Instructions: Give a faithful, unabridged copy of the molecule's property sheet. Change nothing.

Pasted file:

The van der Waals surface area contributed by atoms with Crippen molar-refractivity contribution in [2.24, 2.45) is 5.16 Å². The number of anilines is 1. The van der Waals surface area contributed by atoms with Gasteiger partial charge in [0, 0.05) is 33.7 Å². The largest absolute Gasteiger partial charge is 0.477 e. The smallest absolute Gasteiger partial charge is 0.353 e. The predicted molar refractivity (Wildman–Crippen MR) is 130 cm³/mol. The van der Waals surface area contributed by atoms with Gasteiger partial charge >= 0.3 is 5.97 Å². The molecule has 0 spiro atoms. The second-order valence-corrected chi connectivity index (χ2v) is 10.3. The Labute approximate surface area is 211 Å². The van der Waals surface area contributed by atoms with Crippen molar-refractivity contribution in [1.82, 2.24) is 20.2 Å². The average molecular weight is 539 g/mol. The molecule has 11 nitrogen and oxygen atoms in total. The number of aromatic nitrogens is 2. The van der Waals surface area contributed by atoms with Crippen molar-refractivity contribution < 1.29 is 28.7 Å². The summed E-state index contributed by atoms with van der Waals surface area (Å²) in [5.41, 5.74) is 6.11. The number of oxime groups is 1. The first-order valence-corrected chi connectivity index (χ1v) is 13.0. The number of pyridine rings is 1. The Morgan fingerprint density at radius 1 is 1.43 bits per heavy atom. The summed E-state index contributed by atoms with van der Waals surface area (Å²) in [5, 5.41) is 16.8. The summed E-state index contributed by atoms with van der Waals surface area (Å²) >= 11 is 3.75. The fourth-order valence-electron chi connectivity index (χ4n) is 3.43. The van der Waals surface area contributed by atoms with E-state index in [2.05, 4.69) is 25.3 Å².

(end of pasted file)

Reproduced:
The van der Waals surface area contributed by atoms with Crippen molar-refractivity contribution in [2.24, 2.45) is 5.16 Å². The number of anilines is 1. The van der Waals surface area contributed by atoms with Gasteiger partial charge in [0, 0.05) is 33.7 Å². The largest absolute Gasteiger partial charge is 0.477 e. The smallest absolute Gasteiger partial charge is 0.353 e. The predicted molar refractivity (Wildman–Crippen MR) is 130 cm³/mol. The van der Waals surface area contributed by atoms with Gasteiger partial charge >= 0.3 is 5.97 Å². The molecule has 0 spiro atoms. The second-order valence-corrected chi connectivity index (χ2v) is 10.3. The Labute approximate surface area is 211 Å². The van der Waals surface area contributed by atoms with Crippen molar-refractivity contribution in [1.82, 2.24) is 20.2 Å². The average molecular weight is 539 g/mol. The molecule has 11 nitrogen and oxygen atoms in total. The number of aromatic nitrogens is 2. The van der Waals surface area contributed by atoms with Crippen molar-refractivity contribution < 1.29 is 28.7 Å². The summed E-state index contributed by atoms with van der Waals surface area (Å²) in [5.41, 5.74) is 6.11. The number of oxime groups is 1. The first-order valence-corrected chi connectivity index (χ1v) is 13.0. The number of pyridine rings is 1. The Morgan fingerprint density at radius 1 is 1.43 bits per heavy atom. The summed E-state index contributed by atoms with van der Waals surface area (Å²) in [5, 5.41) is 16.8. The summed E-state index contributed by atoms with van der Waals surface area (Å²) >= 11 is 3.75. The fourth-order valence-electron chi connectivity index (χ4n) is 3.43. The van der Waals surface area contributed by atoms with E-state index in [2.05, 4.69) is 25.3 Å².